‘Sailor’s Hornpipe’ Fingering Change

As you know, I’m doing the old fiddle tune ‘Sailor’s Hornpipe’ as the TTSB 30-Day Challenge (find out more at Tony Trischka School of Banjo). In working on it, there’s a part where you have to jump what is to me a long way in only the space of an eighth note. Here’s the way the piece is written, the problem is circled in red there:

slide1

That movement from the second fret to the sixth (on the third string), even with the space between, is hard for me to hit confidently. So I thought, wait a minute–is there some other place I can get the same note? Yep, there sure is. Here’s the problem measure larger:

slide2

That same third-string-sixth-fret note can be gotten on the second string at the second fret, and it’s a lot better for me to make that move instead of the long trip down to the sixth fret. Here’s how I’m going to play it:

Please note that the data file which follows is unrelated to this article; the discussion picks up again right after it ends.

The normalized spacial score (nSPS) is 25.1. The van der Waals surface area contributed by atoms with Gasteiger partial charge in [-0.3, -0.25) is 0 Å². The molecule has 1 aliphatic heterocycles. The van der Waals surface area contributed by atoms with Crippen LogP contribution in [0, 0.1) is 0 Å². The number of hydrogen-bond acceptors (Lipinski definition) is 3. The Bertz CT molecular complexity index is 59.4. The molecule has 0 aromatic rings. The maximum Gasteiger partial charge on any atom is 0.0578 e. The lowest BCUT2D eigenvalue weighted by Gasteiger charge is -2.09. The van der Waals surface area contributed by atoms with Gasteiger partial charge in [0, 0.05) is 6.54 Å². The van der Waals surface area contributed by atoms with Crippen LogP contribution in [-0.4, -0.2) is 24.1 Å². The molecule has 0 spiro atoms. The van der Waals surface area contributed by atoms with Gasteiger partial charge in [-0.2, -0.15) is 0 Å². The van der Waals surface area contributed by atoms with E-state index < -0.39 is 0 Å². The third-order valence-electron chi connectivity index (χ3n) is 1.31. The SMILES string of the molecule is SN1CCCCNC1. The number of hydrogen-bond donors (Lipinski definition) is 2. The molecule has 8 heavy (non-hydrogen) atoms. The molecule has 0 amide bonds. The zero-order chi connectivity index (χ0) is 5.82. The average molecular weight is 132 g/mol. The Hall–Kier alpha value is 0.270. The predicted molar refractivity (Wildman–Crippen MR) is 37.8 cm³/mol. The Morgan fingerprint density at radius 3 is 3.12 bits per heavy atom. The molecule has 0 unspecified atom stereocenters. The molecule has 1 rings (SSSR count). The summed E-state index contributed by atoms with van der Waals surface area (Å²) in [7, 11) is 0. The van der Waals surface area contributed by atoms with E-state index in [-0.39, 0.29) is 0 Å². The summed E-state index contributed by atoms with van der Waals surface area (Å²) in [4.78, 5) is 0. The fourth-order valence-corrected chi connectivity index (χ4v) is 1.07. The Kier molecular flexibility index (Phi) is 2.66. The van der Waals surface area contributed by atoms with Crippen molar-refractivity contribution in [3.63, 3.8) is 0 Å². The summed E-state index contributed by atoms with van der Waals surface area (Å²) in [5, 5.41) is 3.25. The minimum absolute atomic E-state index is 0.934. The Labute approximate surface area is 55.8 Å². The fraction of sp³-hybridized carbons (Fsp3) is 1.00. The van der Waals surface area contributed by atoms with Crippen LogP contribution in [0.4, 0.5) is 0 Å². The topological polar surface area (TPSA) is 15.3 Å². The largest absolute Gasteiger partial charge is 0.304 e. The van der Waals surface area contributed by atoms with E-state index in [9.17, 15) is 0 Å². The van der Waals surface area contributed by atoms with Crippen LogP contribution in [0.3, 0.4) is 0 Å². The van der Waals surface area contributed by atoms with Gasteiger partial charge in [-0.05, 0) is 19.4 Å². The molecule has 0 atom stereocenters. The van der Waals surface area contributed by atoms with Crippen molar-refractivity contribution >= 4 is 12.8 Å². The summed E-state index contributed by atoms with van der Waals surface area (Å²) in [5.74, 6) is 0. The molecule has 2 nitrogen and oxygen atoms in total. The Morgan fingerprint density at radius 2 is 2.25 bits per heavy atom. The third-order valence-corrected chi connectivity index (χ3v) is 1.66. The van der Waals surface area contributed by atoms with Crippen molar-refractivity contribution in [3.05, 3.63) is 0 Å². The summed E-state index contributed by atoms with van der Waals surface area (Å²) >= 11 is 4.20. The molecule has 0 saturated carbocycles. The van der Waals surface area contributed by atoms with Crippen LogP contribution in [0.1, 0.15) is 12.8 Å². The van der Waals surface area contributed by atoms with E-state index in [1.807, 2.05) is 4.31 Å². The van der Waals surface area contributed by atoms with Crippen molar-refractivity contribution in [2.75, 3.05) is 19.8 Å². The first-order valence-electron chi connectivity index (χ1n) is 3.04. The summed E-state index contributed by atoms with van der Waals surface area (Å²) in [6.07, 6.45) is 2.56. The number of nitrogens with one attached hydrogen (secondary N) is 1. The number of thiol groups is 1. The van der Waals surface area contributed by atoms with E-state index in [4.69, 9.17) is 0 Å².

slide3

It’s the same note, easy to hit, and easy to finger too. Ahh.

‘How can it possibly be the same note? It’s a different string!’ I hear you cry. It’s a banjo mystery šŸ™‚ Actually, no mystery–the strings are tuned such that they overlap, that is to say they cover the same territory, and it’s possible to get the same note in several different places. With a little experimentation, you can see that the open 1st-string note (that’s a D) can be gotten at the third fret of the 2nd string, or the seventh fret of the 3rd, or the 12th fret of the 4th, and so on.

Stay tuned for developments!

 

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